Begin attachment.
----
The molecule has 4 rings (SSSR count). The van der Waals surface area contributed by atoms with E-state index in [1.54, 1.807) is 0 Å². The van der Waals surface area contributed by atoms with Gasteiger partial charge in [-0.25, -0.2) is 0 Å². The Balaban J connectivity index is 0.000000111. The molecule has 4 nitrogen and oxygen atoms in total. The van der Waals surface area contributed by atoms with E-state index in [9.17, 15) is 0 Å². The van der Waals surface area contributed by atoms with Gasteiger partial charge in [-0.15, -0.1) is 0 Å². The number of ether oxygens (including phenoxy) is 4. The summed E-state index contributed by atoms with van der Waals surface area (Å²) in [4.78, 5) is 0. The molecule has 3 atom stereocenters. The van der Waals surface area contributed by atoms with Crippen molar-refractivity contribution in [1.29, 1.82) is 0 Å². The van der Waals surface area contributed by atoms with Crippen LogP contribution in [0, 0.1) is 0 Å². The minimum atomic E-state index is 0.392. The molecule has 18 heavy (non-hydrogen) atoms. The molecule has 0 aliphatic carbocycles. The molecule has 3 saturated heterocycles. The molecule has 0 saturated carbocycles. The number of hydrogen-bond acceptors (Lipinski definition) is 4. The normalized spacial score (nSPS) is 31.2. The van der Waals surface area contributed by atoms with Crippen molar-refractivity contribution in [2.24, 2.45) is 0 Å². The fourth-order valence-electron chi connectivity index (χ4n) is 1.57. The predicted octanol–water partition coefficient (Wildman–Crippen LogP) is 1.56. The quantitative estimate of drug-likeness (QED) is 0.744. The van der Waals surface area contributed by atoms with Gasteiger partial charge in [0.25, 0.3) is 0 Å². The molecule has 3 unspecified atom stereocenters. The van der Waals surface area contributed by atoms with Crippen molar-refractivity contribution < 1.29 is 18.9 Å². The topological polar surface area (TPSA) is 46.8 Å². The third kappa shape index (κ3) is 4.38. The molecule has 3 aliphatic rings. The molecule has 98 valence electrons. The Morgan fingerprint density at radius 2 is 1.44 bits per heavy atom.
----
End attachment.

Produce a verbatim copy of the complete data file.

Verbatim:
The molecule has 4 rings (SSSR count). The van der Waals surface area contributed by atoms with E-state index in [1.54, 1.807) is 0 Å². The van der Waals surface area contributed by atoms with Gasteiger partial charge in [-0.25, -0.2) is 0 Å². The Balaban J connectivity index is 0.000000111. The molecule has 4 nitrogen and oxygen atoms in total. The van der Waals surface area contributed by atoms with E-state index in [9.17, 15) is 0 Å². The van der Waals surface area contributed by atoms with Gasteiger partial charge in [-0.15, -0.1) is 0 Å². The number of ether oxygens (including phenoxy) is 4. The summed E-state index contributed by atoms with van der Waals surface area (Å²) in [4.78, 5) is 0. The molecule has 3 atom stereocenters. The van der Waals surface area contributed by atoms with Crippen molar-refractivity contribution in [1.29, 1.82) is 0 Å². The van der Waals surface area contributed by atoms with Crippen LogP contribution in [0, 0.1) is 0 Å². The minimum atomic E-state index is 0.392. The molecule has 18 heavy (non-hydrogen) atoms. The molecule has 0 aliphatic carbocycles. The molecule has 3 saturated heterocycles. The molecule has 0 saturated carbocycles. The number of hydrogen-bond acceptors (Lipinski definition) is 4. The normalized spacial score (nSPS) is 31.2. The van der Waals surface area contributed by atoms with Crippen molar-refractivity contribution in [2.24, 2.45) is 0 Å². The fourth-order valence-electron chi connectivity index (χ4n) is 1.57. The predicted octanol–water partition coefficient (Wildman–Crippen LogP) is 1.56. The quantitative estimate of drug-likeness (QED) is 0.744. The van der Waals surface area contributed by atoms with Gasteiger partial charge in [0.25, 0.3) is 0 Å². The molecule has 3 unspecified atom stereocenters. The van der Waals surface area contributed by atoms with Crippen molar-refractivity contribution < 1.29 is 18.9 Å². The topological polar surface area (TPSA) is 46.8 Å². The third kappa shape index (κ3) is 4.38. The molecule has 3 aliphatic rings. The molecule has 98 valence electrons. The Morgan fingerprint density at radius 2 is 1.44 bits per heavy atom.